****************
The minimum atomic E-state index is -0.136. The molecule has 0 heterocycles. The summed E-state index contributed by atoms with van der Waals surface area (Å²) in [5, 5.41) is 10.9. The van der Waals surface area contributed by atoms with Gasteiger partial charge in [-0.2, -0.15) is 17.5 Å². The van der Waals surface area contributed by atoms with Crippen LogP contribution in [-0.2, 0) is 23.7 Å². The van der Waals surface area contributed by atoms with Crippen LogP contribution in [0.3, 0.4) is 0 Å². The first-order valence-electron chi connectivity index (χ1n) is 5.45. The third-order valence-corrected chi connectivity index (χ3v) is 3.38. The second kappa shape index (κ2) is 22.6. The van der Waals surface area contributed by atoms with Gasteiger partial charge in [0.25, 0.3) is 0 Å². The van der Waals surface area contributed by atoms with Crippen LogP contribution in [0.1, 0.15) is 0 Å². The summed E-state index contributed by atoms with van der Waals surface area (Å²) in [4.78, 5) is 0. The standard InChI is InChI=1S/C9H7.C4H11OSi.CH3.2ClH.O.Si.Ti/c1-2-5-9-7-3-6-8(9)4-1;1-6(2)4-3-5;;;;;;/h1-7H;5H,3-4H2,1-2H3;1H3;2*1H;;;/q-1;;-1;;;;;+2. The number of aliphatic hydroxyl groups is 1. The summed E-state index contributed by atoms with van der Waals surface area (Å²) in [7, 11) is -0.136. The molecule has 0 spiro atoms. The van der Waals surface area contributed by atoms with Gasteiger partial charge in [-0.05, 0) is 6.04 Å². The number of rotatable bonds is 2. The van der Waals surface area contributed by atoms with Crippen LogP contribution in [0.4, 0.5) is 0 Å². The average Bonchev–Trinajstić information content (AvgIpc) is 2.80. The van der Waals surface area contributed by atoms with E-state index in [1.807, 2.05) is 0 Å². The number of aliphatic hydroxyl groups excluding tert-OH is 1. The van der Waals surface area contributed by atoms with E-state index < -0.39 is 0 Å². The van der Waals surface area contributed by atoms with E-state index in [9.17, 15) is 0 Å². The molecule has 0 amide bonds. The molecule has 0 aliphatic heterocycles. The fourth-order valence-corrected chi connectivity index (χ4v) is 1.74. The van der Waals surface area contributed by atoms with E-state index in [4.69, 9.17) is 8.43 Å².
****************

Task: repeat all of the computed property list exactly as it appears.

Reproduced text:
The minimum atomic E-state index is -0.136. The molecule has 0 heterocycles. The summed E-state index contributed by atoms with van der Waals surface area (Å²) in [5, 5.41) is 10.9. The van der Waals surface area contributed by atoms with Gasteiger partial charge in [-0.2, -0.15) is 17.5 Å². The van der Waals surface area contributed by atoms with Crippen LogP contribution in [-0.2, 0) is 23.7 Å². The van der Waals surface area contributed by atoms with Crippen LogP contribution in [0.3, 0.4) is 0 Å². The first-order valence-electron chi connectivity index (χ1n) is 5.45. The third-order valence-corrected chi connectivity index (χ3v) is 3.38. The second kappa shape index (κ2) is 22.6. The van der Waals surface area contributed by atoms with Gasteiger partial charge in [0.25, 0.3) is 0 Å². The van der Waals surface area contributed by atoms with Crippen LogP contribution in [0.1, 0.15) is 0 Å². The summed E-state index contributed by atoms with van der Waals surface area (Å²) in [4.78, 5) is 0. The standard InChI is InChI=1S/C9H7.C4H11OSi.CH3.2ClH.O.Si.Ti/c1-2-5-9-7-3-6-8(9)4-1;1-6(2)4-3-5;;;;;;/h1-7H;5H,3-4H2,1-2H3;1H3;2*1H;;;/q-1;;-1;;;;;+2. The number of aliphatic hydroxyl groups is 1. The summed E-state index contributed by atoms with van der Waals surface area (Å²) in [7, 11) is -0.136. The molecule has 0 spiro atoms. The van der Waals surface area contributed by atoms with Gasteiger partial charge in [-0.05, 0) is 6.04 Å². The number of rotatable bonds is 2. The van der Waals surface area contributed by atoms with Crippen LogP contribution in [0.4, 0.5) is 0 Å². The average Bonchev–Trinajstić information content (AvgIpc) is 2.80. The van der Waals surface area contributed by atoms with E-state index in [1.807, 2.05) is 0 Å². The number of aliphatic hydroxyl groups excluding tert-OH is 1. The van der Waals surface area contributed by atoms with E-state index < -0.39 is 0 Å². The van der Waals surface area contributed by atoms with E-state index in [9.17, 15) is 0 Å². The molecule has 0 amide bonds. The molecule has 0 aliphatic heterocycles. The fourth-order valence-corrected chi connectivity index (χ4v) is 1.74. The van der Waals surface area contributed by atoms with E-state index in [4.69, 9.17) is 8.43 Å².